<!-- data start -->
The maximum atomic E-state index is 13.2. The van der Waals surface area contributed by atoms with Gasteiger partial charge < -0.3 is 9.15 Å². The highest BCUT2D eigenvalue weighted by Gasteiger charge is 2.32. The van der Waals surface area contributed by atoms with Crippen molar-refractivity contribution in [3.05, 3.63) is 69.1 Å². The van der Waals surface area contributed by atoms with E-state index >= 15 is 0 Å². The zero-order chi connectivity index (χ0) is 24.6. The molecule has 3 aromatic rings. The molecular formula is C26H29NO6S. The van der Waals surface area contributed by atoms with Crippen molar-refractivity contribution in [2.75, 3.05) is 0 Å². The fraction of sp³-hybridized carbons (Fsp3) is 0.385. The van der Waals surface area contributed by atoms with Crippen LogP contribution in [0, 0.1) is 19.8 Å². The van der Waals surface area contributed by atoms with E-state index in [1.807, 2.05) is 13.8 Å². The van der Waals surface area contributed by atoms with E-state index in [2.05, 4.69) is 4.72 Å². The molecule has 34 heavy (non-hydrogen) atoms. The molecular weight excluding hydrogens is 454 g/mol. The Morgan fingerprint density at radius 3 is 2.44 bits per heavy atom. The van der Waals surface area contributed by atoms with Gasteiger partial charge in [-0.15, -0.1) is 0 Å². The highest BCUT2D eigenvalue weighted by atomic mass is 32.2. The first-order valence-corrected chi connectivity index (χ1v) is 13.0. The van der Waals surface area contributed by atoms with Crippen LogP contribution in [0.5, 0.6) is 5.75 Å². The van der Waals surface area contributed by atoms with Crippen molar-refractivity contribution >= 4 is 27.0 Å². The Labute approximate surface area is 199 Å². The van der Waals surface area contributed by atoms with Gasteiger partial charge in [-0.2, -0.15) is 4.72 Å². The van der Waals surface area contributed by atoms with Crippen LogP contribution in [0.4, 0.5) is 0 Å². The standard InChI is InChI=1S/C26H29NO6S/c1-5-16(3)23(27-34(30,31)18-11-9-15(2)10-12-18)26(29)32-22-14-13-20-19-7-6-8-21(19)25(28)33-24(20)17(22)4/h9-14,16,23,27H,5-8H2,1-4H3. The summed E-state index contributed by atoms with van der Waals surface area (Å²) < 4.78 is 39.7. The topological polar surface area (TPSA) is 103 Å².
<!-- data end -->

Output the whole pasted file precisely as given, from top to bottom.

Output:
The maximum atomic E-state index is 13.2. The van der Waals surface area contributed by atoms with Gasteiger partial charge < -0.3 is 9.15 Å². The highest BCUT2D eigenvalue weighted by Gasteiger charge is 2.32. The van der Waals surface area contributed by atoms with Crippen molar-refractivity contribution in [3.05, 3.63) is 69.1 Å². The van der Waals surface area contributed by atoms with E-state index >= 15 is 0 Å². The zero-order chi connectivity index (χ0) is 24.6. The molecule has 3 aromatic rings. The molecular formula is C26H29NO6S. The van der Waals surface area contributed by atoms with Crippen molar-refractivity contribution in [2.75, 3.05) is 0 Å². The fraction of sp³-hybridized carbons (Fsp3) is 0.385. The van der Waals surface area contributed by atoms with Crippen LogP contribution in [0, 0.1) is 19.8 Å². The van der Waals surface area contributed by atoms with E-state index in [1.807, 2.05) is 13.8 Å². The van der Waals surface area contributed by atoms with E-state index in [2.05, 4.69) is 4.72 Å². The molecule has 34 heavy (non-hydrogen) atoms. The molecular weight excluding hydrogens is 454 g/mol. The Morgan fingerprint density at radius 3 is 2.44 bits per heavy atom. The van der Waals surface area contributed by atoms with Gasteiger partial charge in [-0.15, -0.1) is 0 Å². The highest BCUT2D eigenvalue weighted by atomic mass is 32.2. The first-order valence-corrected chi connectivity index (χ1v) is 13.0. The van der Waals surface area contributed by atoms with Crippen LogP contribution in [0.5, 0.6) is 5.75 Å². The van der Waals surface area contributed by atoms with Crippen molar-refractivity contribution >= 4 is 27.0 Å². The Labute approximate surface area is 199 Å². The van der Waals surface area contributed by atoms with Gasteiger partial charge in [-0.2, -0.15) is 4.72 Å². The van der Waals surface area contributed by atoms with Crippen LogP contribution in [0.4, 0.5) is 0 Å². The standard InChI is InChI=1S/C26H29NO6S/c1-5-16(3)23(27-34(30,31)18-11-9-15(2)10-12-18)26(29)32-22-14-13-20-19-7-6-8-21(19)25(28)33-24(20)17(22)4/h9-14,16,23,27H,5-8H2,1-4H3. The summed E-state index contributed by atoms with van der Waals surface area (Å²) < 4.78 is 39.7. The topological polar surface area (TPSA) is 103 Å².